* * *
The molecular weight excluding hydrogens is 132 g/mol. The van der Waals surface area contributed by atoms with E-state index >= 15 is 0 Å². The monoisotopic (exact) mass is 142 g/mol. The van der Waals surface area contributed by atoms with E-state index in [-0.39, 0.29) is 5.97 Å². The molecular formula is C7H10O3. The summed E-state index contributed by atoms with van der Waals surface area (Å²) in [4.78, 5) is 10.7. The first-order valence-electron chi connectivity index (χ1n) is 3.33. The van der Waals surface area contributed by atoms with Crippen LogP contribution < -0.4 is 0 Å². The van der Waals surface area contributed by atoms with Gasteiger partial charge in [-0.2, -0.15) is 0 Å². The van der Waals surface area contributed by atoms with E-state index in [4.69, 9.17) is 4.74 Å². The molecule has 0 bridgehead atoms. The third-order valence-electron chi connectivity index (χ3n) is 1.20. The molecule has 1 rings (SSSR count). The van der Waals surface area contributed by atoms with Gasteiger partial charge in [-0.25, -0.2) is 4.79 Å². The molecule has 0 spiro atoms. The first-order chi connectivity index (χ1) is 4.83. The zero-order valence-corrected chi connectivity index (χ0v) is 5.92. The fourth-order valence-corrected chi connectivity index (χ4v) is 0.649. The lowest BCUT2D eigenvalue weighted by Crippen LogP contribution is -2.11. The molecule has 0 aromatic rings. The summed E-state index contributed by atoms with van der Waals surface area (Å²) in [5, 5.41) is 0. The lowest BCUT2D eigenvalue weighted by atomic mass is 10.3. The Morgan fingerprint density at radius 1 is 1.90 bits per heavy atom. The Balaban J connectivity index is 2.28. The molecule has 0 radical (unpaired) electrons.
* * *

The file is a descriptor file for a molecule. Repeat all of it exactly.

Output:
The molecular weight excluding hydrogens is 132 g/mol. The van der Waals surface area contributed by atoms with E-state index >= 15 is 0 Å². The monoisotopic (exact) mass is 142 g/mol. The van der Waals surface area contributed by atoms with E-state index in [-0.39, 0.29) is 5.97 Å². The molecular formula is C7H10O3. The summed E-state index contributed by atoms with van der Waals surface area (Å²) in [4.78, 5) is 10.7. The first-order valence-electron chi connectivity index (χ1n) is 3.33. The van der Waals surface area contributed by atoms with Crippen LogP contribution < -0.4 is 0 Å². The van der Waals surface area contributed by atoms with Gasteiger partial charge in [-0.2, -0.15) is 0 Å². The van der Waals surface area contributed by atoms with E-state index in [4.69, 9.17) is 4.74 Å². The molecule has 0 bridgehead atoms. The third-order valence-electron chi connectivity index (χ3n) is 1.20. The molecule has 1 rings (SSSR count). The van der Waals surface area contributed by atoms with Gasteiger partial charge in [-0.25, -0.2) is 4.79 Å². The molecule has 0 spiro atoms. The first-order chi connectivity index (χ1) is 4.83. The zero-order valence-corrected chi connectivity index (χ0v) is 5.92. The fourth-order valence-corrected chi connectivity index (χ4v) is 0.649. The lowest BCUT2D eigenvalue weighted by Crippen LogP contribution is -2.11. The molecule has 0 aromatic rings. The summed E-state index contributed by atoms with van der Waals surface area (Å²) in [5, 5.41) is 0. The lowest BCUT2D eigenvalue weighted by atomic mass is 10.3. The Morgan fingerprint density at radius 1 is 1.90 bits per heavy atom. The Balaban J connectivity index is 2.28. The molecule has 0 radical (unpaired) electrons.